Just above the difficult slab.
Even though it was a bit stressful, we worked through the problem by shouting back and forth with hold suggestions and possible routes options. I’m fortunate to have such an awesome climbing partner.
After doing lots of zigzagging, we eventually found a solution back to the ridge crest. Getting to that point wasn’t easy, though, and it was among the toughest rock scrambling I have ever done. As a comparison, some of the moves I made felt more difficult than any move I made on the First Flatiron’s East Face Route in Boulder.
Even though we made it to the ridge, we still had many routefinding challenges ahead of us. The first big one was to find a way to bypass a headwall. Finding the “sloping slab on the left side of the ridge” was the only part of a route description that actually helped us on this climb.
Once back on the ridge, we ran into another block, so we ended up on the right side of the ridge ...
… and then it was back to the left side of the ridge …
… with more knife edges and narrow-ridge scrambles sprinkled in between.
At 1:20 p.m. (yes, you read that right), we finally gained the summit!
I felt an enormous sense of accomplishment, and the views were heavenly.
South Twin Sister viewed from North Twin Sister.
South Twin Sister viewed from North Twin Sister.
View to the west, toward Bellingham, with the Chuckanut Mountains and the San Juan Islands.
Mount Baker’s southwest side.
We only spent a few minutes up there because we knew we had a long way back down.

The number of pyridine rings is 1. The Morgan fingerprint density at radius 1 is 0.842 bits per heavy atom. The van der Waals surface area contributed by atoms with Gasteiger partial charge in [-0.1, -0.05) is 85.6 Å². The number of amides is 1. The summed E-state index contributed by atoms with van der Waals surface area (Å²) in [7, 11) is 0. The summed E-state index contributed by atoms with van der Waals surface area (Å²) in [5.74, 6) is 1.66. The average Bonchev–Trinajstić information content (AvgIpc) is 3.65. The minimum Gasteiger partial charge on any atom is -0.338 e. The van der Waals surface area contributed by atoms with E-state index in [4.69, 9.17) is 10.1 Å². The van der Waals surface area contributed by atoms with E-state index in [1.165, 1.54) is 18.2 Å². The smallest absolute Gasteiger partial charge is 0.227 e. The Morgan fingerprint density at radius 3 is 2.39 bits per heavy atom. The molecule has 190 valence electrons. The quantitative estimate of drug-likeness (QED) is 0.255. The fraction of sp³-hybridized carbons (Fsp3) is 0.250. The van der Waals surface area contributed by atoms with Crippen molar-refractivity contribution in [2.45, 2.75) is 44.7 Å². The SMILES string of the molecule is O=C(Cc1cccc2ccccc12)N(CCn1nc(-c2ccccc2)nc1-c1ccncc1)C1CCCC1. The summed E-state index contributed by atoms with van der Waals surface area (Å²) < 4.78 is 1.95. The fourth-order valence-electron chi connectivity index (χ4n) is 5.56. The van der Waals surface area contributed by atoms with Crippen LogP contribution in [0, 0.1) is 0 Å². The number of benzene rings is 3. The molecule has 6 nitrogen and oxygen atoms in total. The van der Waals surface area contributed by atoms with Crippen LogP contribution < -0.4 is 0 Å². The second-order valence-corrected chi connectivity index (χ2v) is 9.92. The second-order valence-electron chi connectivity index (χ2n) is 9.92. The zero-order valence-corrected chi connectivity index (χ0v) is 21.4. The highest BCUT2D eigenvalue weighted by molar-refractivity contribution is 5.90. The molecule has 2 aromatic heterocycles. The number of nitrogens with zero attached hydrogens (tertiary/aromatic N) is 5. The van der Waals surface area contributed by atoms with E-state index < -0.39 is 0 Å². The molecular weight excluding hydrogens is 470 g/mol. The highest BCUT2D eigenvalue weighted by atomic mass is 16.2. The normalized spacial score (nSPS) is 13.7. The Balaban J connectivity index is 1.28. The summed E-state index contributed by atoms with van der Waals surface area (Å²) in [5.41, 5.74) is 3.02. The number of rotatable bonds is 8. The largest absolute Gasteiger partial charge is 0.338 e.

On our descent, we tried to stay on the ridge crest as much as possible.
Of course, when we cliffed out, we had to find traverses just below the ridge.
This was one particularly exposed traverse, which involved using cracks and micro ledges in the slab to get across:
Because we got off route on the way up, many sections were new to us on the way down, so we had to do some backtracking and a lot of improvising.
It was a relief to get back down below the obelisk, even though it was only the halfway point on the ridge.
Below the obelisk, climbers circled in red for scale / reference.
Hot and exhausted, we made it down to the bottom of the scrambling section at 4 p.m. Here’s a shot looking up from there (the true summit is out of view):
It was warmer than expected and the climb was longer and tougher than expected, so even though we each brought more than 3 liters of water, we were almost bone dry. Heat exhaustion was becoming a real threat. I even had to sit down for a moment, for the first time that day. If it weren’t for the electrolytes in the Sport Beans, I think I would have been screwed.
Fortunately, earlier that morning I decided to put some extra water and Gatorade on the bikes. So we focused intently on getting back down to the bikes as soon as possible. I GPS’d the coordinates, and I carefully watched my GPS all the way down to that oasis.
Jen is not a mountain biker, and the logging roads were steep and loose, so we went slowly on our ride back down. Ironically, the bike ride scared her more than anything on the climb.
Meanwhile, I didn’t know what was going to burn out first – my old bike’s brakes or my hand muscles.
Just before 6 p.m. we made it back to the truck at the locked gate.
Overall, it was an epic, 11-hour day of non-stop hiking and climbing, plus a brief period of coasting. And even as I type this, my hands are still raw and my legs and arms are still scabbed, scraped and bruised. But it’s good to push yourself to your limits every once in a while, and I will not forget this mountain or this experience.
I’ll leave you with one last photo of North Twin that I took from Mount Baker:
Thumbnails for uploaded photos (click to open slideshow):